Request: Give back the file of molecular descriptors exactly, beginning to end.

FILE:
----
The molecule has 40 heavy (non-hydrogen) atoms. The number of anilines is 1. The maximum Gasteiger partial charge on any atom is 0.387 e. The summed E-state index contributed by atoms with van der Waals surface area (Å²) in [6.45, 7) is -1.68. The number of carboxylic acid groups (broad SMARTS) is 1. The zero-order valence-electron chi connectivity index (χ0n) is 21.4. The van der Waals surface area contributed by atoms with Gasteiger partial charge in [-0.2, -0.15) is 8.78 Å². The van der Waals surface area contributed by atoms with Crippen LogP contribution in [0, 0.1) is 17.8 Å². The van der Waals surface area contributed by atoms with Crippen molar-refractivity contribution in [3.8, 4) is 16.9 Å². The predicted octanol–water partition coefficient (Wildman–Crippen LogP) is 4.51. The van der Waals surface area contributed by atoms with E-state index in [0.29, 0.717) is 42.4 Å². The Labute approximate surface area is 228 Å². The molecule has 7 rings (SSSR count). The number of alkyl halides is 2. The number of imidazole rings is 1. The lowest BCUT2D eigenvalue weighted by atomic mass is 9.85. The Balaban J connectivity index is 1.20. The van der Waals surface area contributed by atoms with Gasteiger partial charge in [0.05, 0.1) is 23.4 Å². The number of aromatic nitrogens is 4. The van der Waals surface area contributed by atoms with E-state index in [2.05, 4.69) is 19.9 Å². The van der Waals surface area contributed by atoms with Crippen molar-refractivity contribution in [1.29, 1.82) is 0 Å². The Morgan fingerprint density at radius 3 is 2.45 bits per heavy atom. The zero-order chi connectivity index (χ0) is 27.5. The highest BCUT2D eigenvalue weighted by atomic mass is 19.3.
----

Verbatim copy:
The molecule has 40 heavy (non-hydrogen) atoms. The number of anilines is 1. The maximum Gasteiger partial charge on any atom is 0.387 e. The summed E-state index contributed by atoms with van der Waals surface area (Å²) in [6.45, 7) is -1.68. The number of carboxylic acid groups (broad SMARTS) is 1. The zero-order valence-electron chi connectivity index (χ0n) is 21.4. The van der Waals surface area contributed by atoms with Gasteiger partial charge in [-0.2, -0.15) is 8.78 Å². The van der Waals surface area contributed by atoms with Crippen LogP contribution in [0, 0.1) is 17.8 Å². The van der Waals surface area contributed by atoms with Crippen molar-refractivity contribution in [3.8, 4) is 16.9 Å². The predicted octanol–water partition coefficient (Wildman–Crippen LogP) is 4.51. The van der Waals surface area contributed by atoms with E-state index in [0.29, 0.717) is 42.4 Å². The Labute approximate surface area is 228 Å². The molecule has 7 rings (SSSR count). The number of alkyl halides is 2. The number of imidazole rings is 1. The lowest BCUT2D eigenvalue weighted by atomic mass is 9.85. The Balaban J connectivity index is 1.20. The van der Waals surface area contributed by atoms with Gasteiger partial charge in [0.05, 0.1) is 23.4 Å². The number of aromatic nitrogens is 4. The van der Waals surface area contributed by atoms with E-state index in [2.05, 4.69) is 19.9 Å². The van der Waals surface area contributed by atoms with Crippen molar-refractivity contribution in [1.29, 1.82) is 0 Å². The Morgan fingerprint density at radius 3 is 2.45 bits per heavy atom. The zero-order chi connectivity index (χ0) is 27.5. The highest BCUT2D eigenvalue weighted by atomic mass is 19.3.